Angola is grappling with its worst yellow fever outbreak in over three decades with a death toll of more than 200 people so far.
According to the country’s Health Minister Luis Sambo, the death toll of the latest outbreak has climbed to 225 and 1600 cases have been recorded. All but two of Angola’s 18 provinces have reported yellow fever suspected cases.
The yellow fever death toll in Angola has risen to 225 https://t.co/9ZroEijbrx— Newsweek (@Newsweek) April 6, 2016
Whilst concerted efforts are being made to stop the outbreak, there is a global vaccine shortage, with the emergency stockpile completely depleted.
The Southern African country lies in the yellow fever belt of Africa. Most of the deaths and cases have been reported in the country’s capital Luanda, where the outbreak began late last year.
As of end of March 5.7 million people were vaccinated in the country’s capital. Nevertheless, WHO has raised concerns of depletion of its emergency stockpiles of the vaccine.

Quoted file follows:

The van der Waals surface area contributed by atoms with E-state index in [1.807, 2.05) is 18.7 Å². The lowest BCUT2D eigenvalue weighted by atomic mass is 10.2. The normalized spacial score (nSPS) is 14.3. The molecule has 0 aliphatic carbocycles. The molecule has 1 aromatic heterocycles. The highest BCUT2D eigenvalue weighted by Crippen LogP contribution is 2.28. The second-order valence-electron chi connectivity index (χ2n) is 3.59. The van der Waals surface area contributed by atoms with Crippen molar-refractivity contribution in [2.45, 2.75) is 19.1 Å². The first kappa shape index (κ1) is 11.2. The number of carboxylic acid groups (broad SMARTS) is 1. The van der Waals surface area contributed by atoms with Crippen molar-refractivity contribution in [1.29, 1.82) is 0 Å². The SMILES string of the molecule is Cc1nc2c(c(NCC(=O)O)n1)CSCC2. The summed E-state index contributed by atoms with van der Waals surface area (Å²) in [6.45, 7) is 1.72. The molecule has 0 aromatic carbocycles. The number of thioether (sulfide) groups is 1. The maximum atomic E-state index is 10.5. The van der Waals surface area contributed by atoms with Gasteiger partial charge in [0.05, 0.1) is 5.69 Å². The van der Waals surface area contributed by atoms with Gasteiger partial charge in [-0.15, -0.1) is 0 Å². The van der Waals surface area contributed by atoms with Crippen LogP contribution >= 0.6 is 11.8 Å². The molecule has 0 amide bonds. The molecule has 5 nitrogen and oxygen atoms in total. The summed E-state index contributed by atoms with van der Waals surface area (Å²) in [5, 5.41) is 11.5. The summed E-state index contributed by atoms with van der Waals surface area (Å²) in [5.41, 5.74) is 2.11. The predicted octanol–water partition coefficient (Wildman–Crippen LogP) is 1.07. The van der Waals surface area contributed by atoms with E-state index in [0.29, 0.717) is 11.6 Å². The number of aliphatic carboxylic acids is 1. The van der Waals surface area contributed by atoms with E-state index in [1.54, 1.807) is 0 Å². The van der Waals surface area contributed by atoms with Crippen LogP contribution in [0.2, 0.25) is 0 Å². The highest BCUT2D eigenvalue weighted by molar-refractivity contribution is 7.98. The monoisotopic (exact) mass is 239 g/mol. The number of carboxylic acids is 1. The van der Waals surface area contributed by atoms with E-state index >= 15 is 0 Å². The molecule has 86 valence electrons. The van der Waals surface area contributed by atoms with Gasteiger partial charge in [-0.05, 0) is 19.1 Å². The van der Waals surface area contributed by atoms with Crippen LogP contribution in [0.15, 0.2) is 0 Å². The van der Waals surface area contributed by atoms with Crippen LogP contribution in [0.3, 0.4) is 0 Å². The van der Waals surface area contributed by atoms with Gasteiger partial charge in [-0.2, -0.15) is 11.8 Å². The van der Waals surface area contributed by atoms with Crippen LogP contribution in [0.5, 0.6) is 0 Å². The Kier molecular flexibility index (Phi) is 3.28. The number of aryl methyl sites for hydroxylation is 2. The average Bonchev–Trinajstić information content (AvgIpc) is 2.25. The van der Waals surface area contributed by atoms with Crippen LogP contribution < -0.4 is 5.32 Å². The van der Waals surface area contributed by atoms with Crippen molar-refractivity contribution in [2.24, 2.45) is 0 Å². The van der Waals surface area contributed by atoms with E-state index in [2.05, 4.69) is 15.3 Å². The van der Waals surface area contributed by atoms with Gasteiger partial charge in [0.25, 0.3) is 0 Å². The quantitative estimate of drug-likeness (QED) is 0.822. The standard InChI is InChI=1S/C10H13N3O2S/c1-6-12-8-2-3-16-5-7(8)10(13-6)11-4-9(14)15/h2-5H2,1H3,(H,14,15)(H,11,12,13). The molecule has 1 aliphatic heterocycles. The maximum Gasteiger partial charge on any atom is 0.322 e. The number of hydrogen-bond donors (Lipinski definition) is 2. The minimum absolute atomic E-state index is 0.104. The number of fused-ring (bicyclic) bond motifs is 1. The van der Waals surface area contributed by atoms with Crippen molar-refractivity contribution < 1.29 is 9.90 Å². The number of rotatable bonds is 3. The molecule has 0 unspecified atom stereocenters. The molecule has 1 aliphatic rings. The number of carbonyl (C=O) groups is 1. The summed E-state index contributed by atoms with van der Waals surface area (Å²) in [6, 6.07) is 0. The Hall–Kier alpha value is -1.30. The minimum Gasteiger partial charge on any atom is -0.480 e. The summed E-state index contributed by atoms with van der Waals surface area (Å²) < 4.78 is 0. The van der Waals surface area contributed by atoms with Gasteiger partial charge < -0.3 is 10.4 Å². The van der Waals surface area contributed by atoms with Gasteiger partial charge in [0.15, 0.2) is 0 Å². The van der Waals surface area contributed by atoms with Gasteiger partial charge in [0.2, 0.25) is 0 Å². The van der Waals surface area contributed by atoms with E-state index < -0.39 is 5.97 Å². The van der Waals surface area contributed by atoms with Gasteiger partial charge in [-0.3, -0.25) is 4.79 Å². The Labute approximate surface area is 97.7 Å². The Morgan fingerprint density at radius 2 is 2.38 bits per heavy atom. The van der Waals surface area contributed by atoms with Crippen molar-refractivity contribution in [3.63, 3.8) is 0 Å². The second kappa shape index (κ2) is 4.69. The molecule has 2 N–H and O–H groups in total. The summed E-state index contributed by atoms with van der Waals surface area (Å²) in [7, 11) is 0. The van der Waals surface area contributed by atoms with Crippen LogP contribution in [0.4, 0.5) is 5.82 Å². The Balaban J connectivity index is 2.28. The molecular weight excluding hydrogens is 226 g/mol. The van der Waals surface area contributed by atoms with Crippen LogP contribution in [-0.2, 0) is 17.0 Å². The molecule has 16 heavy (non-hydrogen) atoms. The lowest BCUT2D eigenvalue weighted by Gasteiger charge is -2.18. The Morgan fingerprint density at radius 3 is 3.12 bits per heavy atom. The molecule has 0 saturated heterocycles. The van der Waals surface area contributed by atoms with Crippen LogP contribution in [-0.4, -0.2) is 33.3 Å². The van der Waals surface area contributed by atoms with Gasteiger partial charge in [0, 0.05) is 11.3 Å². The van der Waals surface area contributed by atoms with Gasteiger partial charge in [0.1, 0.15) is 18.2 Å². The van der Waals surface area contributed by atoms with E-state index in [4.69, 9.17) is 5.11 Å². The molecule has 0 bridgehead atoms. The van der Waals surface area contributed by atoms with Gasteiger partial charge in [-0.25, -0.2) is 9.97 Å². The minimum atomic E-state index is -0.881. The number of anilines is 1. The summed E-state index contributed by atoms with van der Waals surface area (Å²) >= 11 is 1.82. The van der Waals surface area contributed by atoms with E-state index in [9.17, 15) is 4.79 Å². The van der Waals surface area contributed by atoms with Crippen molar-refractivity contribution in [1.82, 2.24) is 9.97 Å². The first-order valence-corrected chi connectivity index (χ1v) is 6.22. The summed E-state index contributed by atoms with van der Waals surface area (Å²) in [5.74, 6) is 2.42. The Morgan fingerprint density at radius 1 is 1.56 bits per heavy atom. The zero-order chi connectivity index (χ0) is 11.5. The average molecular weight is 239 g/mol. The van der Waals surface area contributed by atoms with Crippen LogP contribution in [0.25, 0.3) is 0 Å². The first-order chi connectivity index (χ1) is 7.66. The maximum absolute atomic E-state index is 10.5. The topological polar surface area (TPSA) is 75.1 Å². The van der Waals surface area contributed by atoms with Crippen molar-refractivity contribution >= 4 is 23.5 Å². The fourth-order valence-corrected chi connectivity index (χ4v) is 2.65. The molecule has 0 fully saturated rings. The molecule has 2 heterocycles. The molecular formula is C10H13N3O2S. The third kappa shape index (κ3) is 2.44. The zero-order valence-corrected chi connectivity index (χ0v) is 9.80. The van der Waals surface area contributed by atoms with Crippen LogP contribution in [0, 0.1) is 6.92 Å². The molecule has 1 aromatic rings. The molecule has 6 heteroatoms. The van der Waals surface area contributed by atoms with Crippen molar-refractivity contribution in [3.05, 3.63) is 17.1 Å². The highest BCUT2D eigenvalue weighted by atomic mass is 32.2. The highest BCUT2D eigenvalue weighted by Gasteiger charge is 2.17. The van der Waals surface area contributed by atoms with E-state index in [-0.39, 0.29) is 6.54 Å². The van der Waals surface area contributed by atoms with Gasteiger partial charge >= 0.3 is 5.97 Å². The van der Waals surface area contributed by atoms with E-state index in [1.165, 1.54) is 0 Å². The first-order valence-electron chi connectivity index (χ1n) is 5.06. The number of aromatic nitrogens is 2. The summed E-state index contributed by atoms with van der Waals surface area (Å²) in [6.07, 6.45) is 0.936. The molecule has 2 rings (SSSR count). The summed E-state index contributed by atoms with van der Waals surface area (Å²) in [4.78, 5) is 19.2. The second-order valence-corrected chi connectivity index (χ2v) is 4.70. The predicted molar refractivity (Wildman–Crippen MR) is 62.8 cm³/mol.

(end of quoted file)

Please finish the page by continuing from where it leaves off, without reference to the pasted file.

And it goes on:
“Whilst concerted efforts are being made to stop the outbreak, there is a global vaccine shortage, with the emergency stockpile completely depleted. An additional 1.5 million doses are needed to vaccinate the population at risk in Luanda province alone,” WHO said in a statement
Even so, WHO is in talks with manufacturers and partners to send shipments of vaccines for national routine immunization programmes until the emergency stockpile is replenished.
There is no cure for Yellow fever which is transmitted by the aedes egypti mosquito and vaccination is highly recommended for preventing the disease. Symptoms include severe headache, nausea, vomiting and fatigue.
The World Health Organisation (WHO) has taken urgent action to contain the outbreak by vaccinating people in the affected provinces. The organisation is working together with the government to control this outbreak with a widespread vaccination campaign.